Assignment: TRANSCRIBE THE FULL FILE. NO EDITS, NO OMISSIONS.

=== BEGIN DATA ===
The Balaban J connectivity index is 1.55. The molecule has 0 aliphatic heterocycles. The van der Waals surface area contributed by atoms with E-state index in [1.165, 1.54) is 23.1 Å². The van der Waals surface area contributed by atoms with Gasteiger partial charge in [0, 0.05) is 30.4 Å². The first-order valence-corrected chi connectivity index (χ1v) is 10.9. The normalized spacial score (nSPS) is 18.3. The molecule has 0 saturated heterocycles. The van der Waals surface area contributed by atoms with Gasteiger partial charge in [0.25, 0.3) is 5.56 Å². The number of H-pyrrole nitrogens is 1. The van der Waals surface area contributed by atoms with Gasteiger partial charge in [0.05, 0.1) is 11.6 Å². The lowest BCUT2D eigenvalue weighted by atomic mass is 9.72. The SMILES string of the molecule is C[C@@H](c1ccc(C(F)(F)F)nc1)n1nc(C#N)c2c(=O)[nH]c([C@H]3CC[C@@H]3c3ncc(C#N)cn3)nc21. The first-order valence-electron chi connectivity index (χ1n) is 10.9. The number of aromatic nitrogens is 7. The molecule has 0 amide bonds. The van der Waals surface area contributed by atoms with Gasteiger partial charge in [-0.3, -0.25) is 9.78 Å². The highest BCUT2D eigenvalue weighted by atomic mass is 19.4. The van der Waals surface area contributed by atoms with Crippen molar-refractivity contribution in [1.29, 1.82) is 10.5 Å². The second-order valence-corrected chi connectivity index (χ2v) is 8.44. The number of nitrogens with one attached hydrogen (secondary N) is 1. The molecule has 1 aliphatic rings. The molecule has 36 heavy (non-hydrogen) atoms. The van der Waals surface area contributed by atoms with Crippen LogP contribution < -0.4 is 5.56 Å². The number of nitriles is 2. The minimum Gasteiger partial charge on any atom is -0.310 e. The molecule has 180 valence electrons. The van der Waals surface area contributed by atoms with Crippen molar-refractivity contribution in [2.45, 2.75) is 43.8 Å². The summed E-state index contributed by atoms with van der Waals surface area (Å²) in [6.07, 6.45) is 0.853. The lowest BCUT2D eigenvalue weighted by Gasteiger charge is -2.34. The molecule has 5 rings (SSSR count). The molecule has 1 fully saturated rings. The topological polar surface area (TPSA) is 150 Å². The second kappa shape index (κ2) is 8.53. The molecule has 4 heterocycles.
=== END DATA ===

The Balaban J connectivity index is 1.55. The molecule has 0 aliphatic heterocycles. The van der Waals surface area contributed by atoms with E-state index in [1.165, 1.54) is 23.1 Å². The van der Waals surface area contributed by atoms with Gasteiger partial charge in [0, 0.05) is 30.4 Å². The first-order valence-corrected chi connectivity index (χ1v) is 10.9. The normalized spacial score (nSPS) is 18.3. The molecule has 0 saturated heterocycles. The van der Waals surface area contributed by atoms with Gasteiger partial charge in [0.25, 0.3) is 5.56 Å². The number of H-pyrrole nitrogens is 1. The van der Waals surface area contributed by atoms with Gasteiger partial charge in [0.05, 0.1) is 11.6 Å². The lowest BCUT2D eigenvalue weighted by atomic mass is 9.72. The SMILES string of the molecule is C[C@@H](c1ccc(C(F)(F)F)nc1)n1nc(C#N)c2c(=O)[nH]c([C@H]3CC[C@@H]3c3ncc(C#N)cn3)nc21. The first-order valence-electron chi connectivity index (χ1n) is 10.9. The number of aromatic nitrogens is 7. The molecule has 0 amide bonds. The van der Waals surface area contributed by atoms with Gasteiger partial charge in [-0.3, -0.25) is 9.78 Å². The highest BCUT2D eigenvalue weighted by atomic mass is 19.4. The van der Waals surface area contributed by atoms with Crippen molar-refractivity contribution in [1.29, 1.82) is 10.5 Å². The second-order valence-corrected chi connectivity index (χ2v) is 8.44. The number of nitrogens with one attached hydrogen (secondary N) is 1. The molecule has 1 aliphatic rings. The molecule has 36 heavy (non-hydrogen) atoms. The van der Waals surface area contributed by atoms with Crippen LogP contribution < -0.4 is 5.56 Å². The number of nitriles is 2. The minimum Gasteiger partial charge on any atom is -0.310 e. The molecule has 180 valence electrons. The van der Waals surface area contributed by atoms with Crippen molar-refractivity contribution in [2.45, 2.75) is 43.8 Å². The summed E-state index contributed by atoms with van der Waals surface area (Å²) in [6.07, 6.45) is 0.853. The lowest BCUT2D eigenvalue weighted by Gasteiger charge is -2.34. The molecule has 5 rings (SSSR count). The molecule has 1 fully saturated rings. The topological polar surface area (TPSA) is 150 Å². The second kappa shape index (κ2) is 8.53. The molecule has 4 heterocycles.